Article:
STOCHASTIC MUTISCALE/MULTISTAGE MODELING OF ENGINE DISKS

Award Information
Agency:
Department of Defense
Branch
Navy
Amount:
$70,000.00
Award Year:
2010
Program:
STTR
Phase:
Phase I
Contract:
N00014-10-M-0263
Award Id:
95196
Agency Tracking Number:
N10A-028-0433
Solicitation Year:
n/a
Solicitation Topic Code:
NAVY 10T028
Solicitation Number:
n/a
Small Business Information
1500 Bull Lea Road, Suite 203, Lexington, KY, 40511
Hubzone Owned:
N
Minority Owned:
N
Woman Owned:
N
Duns:
790637867
Principal Investigator:
Nicholas Zabaras
Professor
(607) 225-9104
zabaras@cornell.edu
Business Contact:
Patrick Hu
President
(859) 699-0441
patrick.g.hu@advanceddynamics-usa.com
Research Institution:
Cornell University
Nicholas Zabaras
101 Frank H. T. Rhodes Hall
Ithaca, NY, 14853
(607) 255-9104
Nonprofit college or university
Abstract
Turbine disks are amongst the most critical components in aero- and naval-vessel engines. They operate in a high pressure and temperature environment requiring demanding properties. Nickel-based supperalloys which have high creep and oxidation resistance at high temperatures are widely used as the material of turbine disks. The elevated-temperature strength of this supperalloy and its resistance to creep deformation significantly depend on the volume fraction, size and antiphase boundary energy of the ?' phase as well as on the grain size and texture. Future propulsion systems will require turbine disks with an increased material temperature capability and with optimized dual microstructures presenting high creep resistance and dwell crack growth resistance in the rim region and high strength and fatigue resistance in the bore and web regions. In the proposed STTR project, a state of the art, multi-fidelity, and efficient multiscale and multistage process modeling and simulation methodology will be developed together with a computer software package for advanced dual microstructure nickel-base supperalloy turbine disks. The proposed methodology is based on an integration of realistic microstructure evolution modeling, dislocation dynamics, crystal plasticity theory, finite element deformation and thermal processing simulation, and probabilistic, statistical and statistic learning methodologies. The proposed developments significantly advance the science of multiscale modeling by connecting the microstructure uncertainties to macroscale processing control, and further, to the resulting variability of material properties. Innovative techniques in data-driven representation of microstructure uncertainties will be employed together with adaptive sparse grid collocation based techniques for modeling uncertainty propagation in multiscale materials simulations. Moreover, a validated model that optimizes the processing technology to produce complex gas turbine engine components with controlled microstructures, defect populations and desirable mechanical properties will be developed, thus providing reliable guidance for industrial manufacture.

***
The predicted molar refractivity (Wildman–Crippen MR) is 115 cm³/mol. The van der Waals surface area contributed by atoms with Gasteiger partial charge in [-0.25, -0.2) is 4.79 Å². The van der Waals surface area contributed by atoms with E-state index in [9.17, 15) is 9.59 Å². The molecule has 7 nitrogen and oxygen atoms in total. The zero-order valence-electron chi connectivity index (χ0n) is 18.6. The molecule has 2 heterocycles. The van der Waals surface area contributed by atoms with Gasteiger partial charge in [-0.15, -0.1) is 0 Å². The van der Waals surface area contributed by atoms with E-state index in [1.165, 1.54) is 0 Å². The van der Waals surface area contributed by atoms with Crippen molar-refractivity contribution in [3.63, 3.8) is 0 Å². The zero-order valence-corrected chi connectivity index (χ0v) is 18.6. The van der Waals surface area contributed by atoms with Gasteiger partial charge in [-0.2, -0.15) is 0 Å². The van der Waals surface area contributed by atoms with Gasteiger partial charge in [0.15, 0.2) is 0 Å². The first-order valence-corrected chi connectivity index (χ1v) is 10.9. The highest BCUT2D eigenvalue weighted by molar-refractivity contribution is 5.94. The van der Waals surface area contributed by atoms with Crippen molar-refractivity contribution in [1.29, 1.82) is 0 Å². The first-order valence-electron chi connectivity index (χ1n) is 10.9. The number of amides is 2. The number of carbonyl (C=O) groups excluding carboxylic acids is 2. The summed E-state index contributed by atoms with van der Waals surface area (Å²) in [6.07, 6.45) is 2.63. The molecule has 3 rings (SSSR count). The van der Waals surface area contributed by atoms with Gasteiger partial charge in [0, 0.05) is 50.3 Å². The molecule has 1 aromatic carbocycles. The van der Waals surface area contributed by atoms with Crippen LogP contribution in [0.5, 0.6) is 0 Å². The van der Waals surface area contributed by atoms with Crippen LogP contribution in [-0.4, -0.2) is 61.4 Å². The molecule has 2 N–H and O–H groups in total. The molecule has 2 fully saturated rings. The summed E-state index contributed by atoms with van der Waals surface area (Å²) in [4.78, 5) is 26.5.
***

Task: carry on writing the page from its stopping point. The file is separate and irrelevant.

* information listed above is at the time of submission.

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